The Pittsburgh Steelers have a big game today against the New York Giants, and the full scale of its importance should be anticipated by the time that they kick off in the evening. By then, the results of the Ravens’ game against the Dolphins should be in. Should the Ravens lose, the Steelers would have the opportunity to take control of the AFC North with a win. A Ravens win, however, would mean that they would need a victory simply to keep pace.
The matchup between the Steelers and Giants is an interesting one. On paper, the Giants have a bit of a better defense, particularly in the ground game, but they have given up more explosive plays through the air. They have as many turnovers as Pittsburgh does, though I believe a higher percentage of them are from interceptions—including five from safety Landon Collins.
The Steelers, however, have the better offense, and the difference is most pronounced by far, once again, in the ground game, with Le’Veon Bell a far superior back to any the Giants have, and their offensive line is also more talented and healthier.
But the run defense is the Giants’ strength, and has been emerging lately, so the Steelers cannot expect to count on the success they have had running the ball over the course of their previous two games. But they can get Bell into open space in coverage against their linebackers, which may be the best way to make a difference in this game.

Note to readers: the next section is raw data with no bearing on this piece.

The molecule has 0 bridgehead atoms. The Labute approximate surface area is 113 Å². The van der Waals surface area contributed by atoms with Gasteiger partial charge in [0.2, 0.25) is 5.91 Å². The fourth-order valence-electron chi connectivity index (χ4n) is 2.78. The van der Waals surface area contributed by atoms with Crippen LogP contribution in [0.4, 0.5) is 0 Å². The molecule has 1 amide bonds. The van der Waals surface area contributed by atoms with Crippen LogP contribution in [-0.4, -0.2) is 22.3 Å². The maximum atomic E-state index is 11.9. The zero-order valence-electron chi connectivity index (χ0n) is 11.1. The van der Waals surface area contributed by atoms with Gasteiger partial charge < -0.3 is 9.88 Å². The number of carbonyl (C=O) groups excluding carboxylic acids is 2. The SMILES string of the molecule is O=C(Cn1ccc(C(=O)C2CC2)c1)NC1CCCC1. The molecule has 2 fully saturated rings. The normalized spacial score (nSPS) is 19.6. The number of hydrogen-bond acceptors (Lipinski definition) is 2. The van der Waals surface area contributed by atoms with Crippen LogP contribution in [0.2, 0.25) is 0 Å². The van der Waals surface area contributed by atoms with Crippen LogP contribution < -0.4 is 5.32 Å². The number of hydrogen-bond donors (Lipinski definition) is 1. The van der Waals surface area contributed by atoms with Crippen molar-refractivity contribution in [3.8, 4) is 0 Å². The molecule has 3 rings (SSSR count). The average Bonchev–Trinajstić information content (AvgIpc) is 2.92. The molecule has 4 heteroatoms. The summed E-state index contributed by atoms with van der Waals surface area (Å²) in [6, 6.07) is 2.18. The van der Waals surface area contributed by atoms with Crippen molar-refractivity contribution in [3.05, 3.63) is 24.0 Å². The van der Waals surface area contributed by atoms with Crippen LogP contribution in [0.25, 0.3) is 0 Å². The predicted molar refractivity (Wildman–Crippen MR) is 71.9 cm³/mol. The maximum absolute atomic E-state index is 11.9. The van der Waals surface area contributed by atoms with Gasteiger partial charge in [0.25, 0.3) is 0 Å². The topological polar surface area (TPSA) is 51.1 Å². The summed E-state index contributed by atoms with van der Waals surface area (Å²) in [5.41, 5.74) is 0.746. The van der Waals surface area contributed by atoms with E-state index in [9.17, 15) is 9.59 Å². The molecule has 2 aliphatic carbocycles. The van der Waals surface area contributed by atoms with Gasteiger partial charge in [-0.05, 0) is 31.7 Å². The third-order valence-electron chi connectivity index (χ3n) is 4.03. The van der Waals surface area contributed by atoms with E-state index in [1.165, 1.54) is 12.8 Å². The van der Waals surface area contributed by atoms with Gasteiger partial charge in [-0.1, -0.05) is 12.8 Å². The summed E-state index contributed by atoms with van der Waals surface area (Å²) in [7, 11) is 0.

The wildcard in all this is simply this: what in the world will Sammie Coates be capable of doing? A lot of focus was paid to the three targets that he received against the Colts. Two were deep passes that were underthrown. But it should be kept in mind that he played a total of five meaningful snaps.
If he is capable, I want to see him play a couple dozen snaps or more. I want to see him given opportunities. Give him an end-around if that is what it takes. It’s something he’s capable of doing, and they already have him returning kicks and covering kicks and punts. Give Collins something to think about.
I’ve already written previously about the importance of endurance on the defensive side of the ball in this game. While the Giants have not consistently found success putting together long drives, the Steelers allow them fairly often (see the Colts game). Combined with New York’s no-huddle approach, and the inability to sub in, expect endurance to be tested.
Oh, and please don’t allow Odell Beckham Jr. to get behind you. Or in front of you, either, because he turns short passes into long once. In fact, a large number of the Giants’ explosive plays this year have come off of short passes rather than deep ones. So what does that mean? Tackling efficiency. Get your man on the ground. Especially against this group of slippery wide receivers. Rally to the ball.